Nebraska is expected to execute its first death row inmate in 21 years on Tuesday, using fentanyl.
This would be the first time a state has ever used the powerful opioid in an execution. Nebraska wants to use fentanyl along with Valium and other drugs to put to death Carey Dean Moore, who was sentenced to death for the 1979 murders of two cab drivers in Omaha. On Monday, a federal appeals court rejected an attempt by the German pharmaceutical company Fresenius Kabi to stop the execution; Fresenius Kabi said two of its drugs, a muscle relaxant and potassium chloride, would be used in the lethal cocktail, but claimed Nebraska obtained the drugs illegally, The Guardian reports.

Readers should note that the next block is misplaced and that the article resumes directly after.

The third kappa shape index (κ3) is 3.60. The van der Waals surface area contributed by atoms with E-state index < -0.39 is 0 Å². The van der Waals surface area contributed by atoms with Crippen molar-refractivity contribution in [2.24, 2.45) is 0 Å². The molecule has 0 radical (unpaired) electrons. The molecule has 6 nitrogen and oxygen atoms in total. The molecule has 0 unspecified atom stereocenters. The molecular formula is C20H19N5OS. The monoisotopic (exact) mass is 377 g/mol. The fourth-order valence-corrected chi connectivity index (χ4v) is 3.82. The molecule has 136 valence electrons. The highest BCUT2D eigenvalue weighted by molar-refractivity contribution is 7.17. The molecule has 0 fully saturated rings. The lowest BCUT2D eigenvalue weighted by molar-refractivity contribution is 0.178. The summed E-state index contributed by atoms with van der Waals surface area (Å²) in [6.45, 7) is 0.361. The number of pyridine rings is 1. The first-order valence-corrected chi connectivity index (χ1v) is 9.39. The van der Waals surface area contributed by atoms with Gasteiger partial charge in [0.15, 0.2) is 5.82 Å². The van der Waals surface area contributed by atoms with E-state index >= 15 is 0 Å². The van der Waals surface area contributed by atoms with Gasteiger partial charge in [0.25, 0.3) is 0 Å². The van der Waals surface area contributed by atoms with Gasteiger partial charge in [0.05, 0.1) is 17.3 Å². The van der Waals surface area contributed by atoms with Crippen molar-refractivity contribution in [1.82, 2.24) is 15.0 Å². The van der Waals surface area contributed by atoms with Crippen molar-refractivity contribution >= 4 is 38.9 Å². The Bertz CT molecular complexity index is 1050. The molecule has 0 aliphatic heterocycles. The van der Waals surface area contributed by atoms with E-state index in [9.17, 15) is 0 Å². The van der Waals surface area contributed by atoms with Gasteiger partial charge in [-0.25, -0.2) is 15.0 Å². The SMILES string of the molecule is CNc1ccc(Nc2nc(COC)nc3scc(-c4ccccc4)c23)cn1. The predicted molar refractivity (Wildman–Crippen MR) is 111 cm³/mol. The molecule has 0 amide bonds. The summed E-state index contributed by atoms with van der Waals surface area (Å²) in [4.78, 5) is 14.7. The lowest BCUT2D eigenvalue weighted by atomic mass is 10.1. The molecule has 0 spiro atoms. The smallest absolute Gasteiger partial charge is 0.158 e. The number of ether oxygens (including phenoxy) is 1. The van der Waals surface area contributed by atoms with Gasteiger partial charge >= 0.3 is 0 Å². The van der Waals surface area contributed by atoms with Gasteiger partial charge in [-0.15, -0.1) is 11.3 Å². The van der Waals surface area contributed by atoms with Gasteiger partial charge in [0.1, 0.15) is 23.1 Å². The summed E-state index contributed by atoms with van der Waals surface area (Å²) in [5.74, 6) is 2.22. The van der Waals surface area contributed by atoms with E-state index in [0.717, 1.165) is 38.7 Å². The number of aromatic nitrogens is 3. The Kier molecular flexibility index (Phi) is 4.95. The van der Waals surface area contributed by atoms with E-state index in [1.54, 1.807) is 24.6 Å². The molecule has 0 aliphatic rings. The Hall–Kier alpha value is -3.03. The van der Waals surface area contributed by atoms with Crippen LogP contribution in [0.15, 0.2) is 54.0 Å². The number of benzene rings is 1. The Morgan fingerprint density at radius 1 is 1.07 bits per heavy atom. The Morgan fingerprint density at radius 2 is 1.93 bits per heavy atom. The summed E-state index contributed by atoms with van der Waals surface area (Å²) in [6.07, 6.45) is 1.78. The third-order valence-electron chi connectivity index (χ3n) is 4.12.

Fresenius Kabi argued the state did not store the drugs properly, which could lead to a painful execution and damage to the company's reputation. The court disagreed and said the execution must go on because it's "the will of the people." Nebraska's director of prisons would not reveal how the state was able to buy the drugs, but said the Fresenius Kabi drugs are set to expire and must be used soon. Nebraska has been having a hard time getting the drugs it needs for capital punishment, due to manufacturers and distributors not wanting to be part of the execution business. When taken in high doses, and especially in combination with other substances, fentanyl can cause respiratory distress and death.